The only amber factory in the world is located in Yantarny, the Kaliningrad Region.
Baltic amber is a specific subset of amber that is found only in northern Europe: it accounts for some 80% of the known amber in the world. Between 35 and 50 million years ago, sap oozed out from a forest of conifers (probably either false larch or kauri) in the region now covered by the Baltic Sea, and eventually hardened into clear lumps. Shoved around northern Europe by glaciers and river channels, lumps of genuine Baltic amber can still be found today on the eastern coasts of England and Holland, throughout Poland, Scandinavia and northern Germany and much of western Russia and the Baltic states. About 90% of the world's extractable amber is still located in the Kaliningrad Region of Russia on the Baltic Sea (which was previously Königsberg in Prussia, before World War II).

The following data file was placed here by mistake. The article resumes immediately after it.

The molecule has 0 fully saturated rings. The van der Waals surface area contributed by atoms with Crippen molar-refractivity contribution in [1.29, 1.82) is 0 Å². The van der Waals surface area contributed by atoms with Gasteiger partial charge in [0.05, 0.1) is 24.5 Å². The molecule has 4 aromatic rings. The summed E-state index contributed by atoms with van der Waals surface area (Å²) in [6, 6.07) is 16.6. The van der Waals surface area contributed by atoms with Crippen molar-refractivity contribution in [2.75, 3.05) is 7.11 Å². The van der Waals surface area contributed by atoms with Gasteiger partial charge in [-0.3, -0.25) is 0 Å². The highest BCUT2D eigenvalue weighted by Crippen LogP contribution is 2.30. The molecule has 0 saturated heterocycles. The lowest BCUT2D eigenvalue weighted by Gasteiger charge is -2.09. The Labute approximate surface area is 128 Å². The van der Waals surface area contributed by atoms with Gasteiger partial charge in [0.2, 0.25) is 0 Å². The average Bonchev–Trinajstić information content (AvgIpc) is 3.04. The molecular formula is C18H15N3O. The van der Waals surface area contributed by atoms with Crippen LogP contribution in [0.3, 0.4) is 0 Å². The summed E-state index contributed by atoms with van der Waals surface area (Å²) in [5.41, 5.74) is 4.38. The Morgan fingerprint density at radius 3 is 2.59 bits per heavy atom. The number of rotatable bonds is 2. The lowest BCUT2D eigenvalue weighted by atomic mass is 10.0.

By the time the Russian army entered Prussia, Germans had stopped extracting amber so they had to restore the pit and build new infrastructure. Thus, in June, 1948, it was put into operation. In 1960, they opened a new pit but due to some projecting mistakes they had to keep on working at the old one even though it was officially closed in 1972.
A new pit. It opened in 1976.
At first, they dug a 50 to 60 meter deep pit and then began to pan out amber from the botton of the pit. A worker washes off the upper layer of the dead rock with a water-jet which later gets pumped over into the sea.
After that, with a dragline crane, they remove a thin layer of the dead rock which covers blue earth.